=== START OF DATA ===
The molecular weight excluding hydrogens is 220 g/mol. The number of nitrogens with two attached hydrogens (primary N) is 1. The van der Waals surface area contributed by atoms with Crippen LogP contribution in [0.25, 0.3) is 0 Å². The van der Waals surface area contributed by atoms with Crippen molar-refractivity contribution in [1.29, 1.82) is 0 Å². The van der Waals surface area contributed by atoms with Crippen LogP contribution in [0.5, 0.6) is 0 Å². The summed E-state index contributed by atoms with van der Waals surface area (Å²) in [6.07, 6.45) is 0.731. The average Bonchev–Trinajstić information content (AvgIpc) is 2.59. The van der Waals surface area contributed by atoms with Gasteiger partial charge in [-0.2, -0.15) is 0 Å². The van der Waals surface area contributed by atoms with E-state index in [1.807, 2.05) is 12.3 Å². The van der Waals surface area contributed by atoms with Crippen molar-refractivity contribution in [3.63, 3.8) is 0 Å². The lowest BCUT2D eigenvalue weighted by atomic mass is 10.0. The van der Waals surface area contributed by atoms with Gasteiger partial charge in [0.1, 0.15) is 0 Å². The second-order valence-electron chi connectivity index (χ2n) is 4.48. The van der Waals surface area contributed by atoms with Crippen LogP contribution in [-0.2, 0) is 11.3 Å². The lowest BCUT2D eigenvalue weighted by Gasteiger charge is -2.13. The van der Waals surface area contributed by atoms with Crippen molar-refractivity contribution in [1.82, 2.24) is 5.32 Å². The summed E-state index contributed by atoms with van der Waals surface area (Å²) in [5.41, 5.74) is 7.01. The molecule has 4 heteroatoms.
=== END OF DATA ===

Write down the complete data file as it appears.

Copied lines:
The molecular weight excluding hydrogens is 220 g/mol. The number of nitrogens with two attached hydrogens (primary N) is 1. The van der Waals surface area contributed by atoms with Crippen LogP contribution in [0.25, 0.3) is 0 Å². The van der Waals surface area contributed by atoms with Crippen molar-refractivity contribution in [1.29, 1.82) is 0 Å². The van der Waals surface area contributed by atoms with Crippen LogP contribution in [0.5, 0.6) is 0 Å². The summed E-state index contributed by atoms with van der Waals surface area (Å²) in [6.07, 6.45) is 0.731. The average Bonchev–Trinajstić information content (AvgIpc) is 2.59. The van der Waals surface area contributed by atoms with Gasteiger partial charge in [-0.2, -0.15) is 0 Å². The van der Waals surface area contributed by atoms with E-state index in [1.807, 2.05) is 12.3 Å². The van der Waals surface area contributed by atoms with Crippen molar-refractivity contribution in [3.63, 3.8) is 0 Å². The lowest BCUT2D eigenvalue weighted by atomic mass is 10.0. The van der Waals surface area contributed by atoms with Gasteiger partial charge in [0.1, 0.15) is 0 Å². The second-order valence-electron chi connectivity index (χ2n) is 4.48. The van der Waals surface area contributed by atoms with Crippen LogP contribution in [-0.2, 0) is 11.3 Å². The lowest BCUT2D eigenvalue weighted by Gasteiger charge is -2.13. The van der Waals surface area contributed by atoms with Crippen molar-refractivity contribution in [1.82, 2.24) is 5.32 Å². The summed E-state index contributed by atoms with van der Waals surface area (Å²) in [5.41, 5.74) is 7.01. The molecule has 4 heteroatoms.